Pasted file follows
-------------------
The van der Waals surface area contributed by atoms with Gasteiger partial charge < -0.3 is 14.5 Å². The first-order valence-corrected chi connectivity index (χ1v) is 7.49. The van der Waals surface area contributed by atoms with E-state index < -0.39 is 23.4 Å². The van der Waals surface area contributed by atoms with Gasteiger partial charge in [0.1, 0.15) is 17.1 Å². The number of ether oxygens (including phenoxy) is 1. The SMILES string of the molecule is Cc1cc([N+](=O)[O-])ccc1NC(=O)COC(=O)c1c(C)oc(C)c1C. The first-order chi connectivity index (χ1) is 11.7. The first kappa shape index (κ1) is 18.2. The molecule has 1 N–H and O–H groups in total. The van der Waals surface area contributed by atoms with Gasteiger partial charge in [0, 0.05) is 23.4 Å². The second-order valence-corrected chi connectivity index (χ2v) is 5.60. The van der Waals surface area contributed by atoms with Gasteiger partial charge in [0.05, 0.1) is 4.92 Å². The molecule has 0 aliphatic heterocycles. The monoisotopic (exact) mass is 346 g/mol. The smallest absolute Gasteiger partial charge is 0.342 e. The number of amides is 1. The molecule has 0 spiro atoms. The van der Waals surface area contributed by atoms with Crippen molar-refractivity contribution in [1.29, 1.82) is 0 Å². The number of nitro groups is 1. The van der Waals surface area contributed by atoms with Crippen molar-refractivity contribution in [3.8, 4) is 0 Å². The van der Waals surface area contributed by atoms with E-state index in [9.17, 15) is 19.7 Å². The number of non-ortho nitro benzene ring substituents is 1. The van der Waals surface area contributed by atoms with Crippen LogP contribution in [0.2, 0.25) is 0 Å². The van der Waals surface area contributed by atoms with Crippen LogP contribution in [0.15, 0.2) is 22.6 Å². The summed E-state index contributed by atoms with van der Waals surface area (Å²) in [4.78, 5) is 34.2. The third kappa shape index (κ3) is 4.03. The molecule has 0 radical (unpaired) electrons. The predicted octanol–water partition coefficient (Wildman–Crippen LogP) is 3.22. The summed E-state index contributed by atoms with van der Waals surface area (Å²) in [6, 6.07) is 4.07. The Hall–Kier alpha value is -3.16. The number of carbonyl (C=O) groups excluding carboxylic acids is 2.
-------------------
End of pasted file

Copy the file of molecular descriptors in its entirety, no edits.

The van der Waals surface area contributed by atoms with Gasteiger partial charge < -0.3 is 14.5 Å². The first-order valence-corrected chi connectivity index (χ1v) is 7.49. The van der Waals surface area contributed by atoms with E-state index < -0.39 is 23.4 Å². The van der Waals surface area contributed by atoms with Gasteiger partial charge in [0.1, 0.15) is 17.1 Å². The number of ether oxygens (including phenoxy) is 1. The SMILES string of the molecule is Cc1cc([N+](=O)[O-])ccc1NC(=O)COC(=O)c1c(C)oc(C)c1C. The first-order chi connectivity index (χ1) is 11.7. The first kappa shape index (κ1) is 18.2. The molecule has 1 N–H and O–H groups in total. The van der Waals surface area contributed by atoms with Gasteiger partial charge in [0, 0.05) is 23.4 Å². The second-order valence-corrected chi connectivity index (χ2v) is 5.60. The van der Waals surface area contributed by atoms with Gasteiger partial charge in [0.05, 0.1) is 4.92 Å². The molecule has 0 aliphatic heterocycles. The monoisotopic (exact) mass is 346 g/mol. The smallest absolute Gasteiger partial charge is 0.342 e. The number of amides is 1. The molecule has 0 spiro atoms. The van der Waals surface area contributed by atoms with Crippen molar-refractivity contribution in [1.29, 1.82) is 0 Å². The number of nitro groups is 1. The van der Waals surface area contributed by atoms with Crippen molar-refractivity contribution in [3.8, 4) is 0 Å². The van der Waals surface area contributed by atoms with E-state index in [9.17, 15) is 19.7 Å². The number of non-ortho nitro benzene ring substituents is 1. The van der Waals surface area contributed by atoms with Crippen LogP contribution in [0.2, 0.25) is 0 Å². The van der Waals surface area contributed by atoms with Crippen LogP contribution in [0.15, 0.2) is 22.6 Å². The summed E-state index contributed by atoms with van der Waals surface area (Å²) in [4.78, 5) is 34.2. The third kappa shape index (κ3) is 4.03. The molecule has 0 radical (unpaired) electrons. The predicted octanol–water partition coefficient (Wildman–Crippen LogP) is 3.22. The summed E-state index contributed by atoms with van der Waals surface area (Å²) in [6, 6.07) is 4.07. The Hall–Kier alpha value is -3.16. The number of carbonyl (C=O) groups excluding carboxylic acids is 2.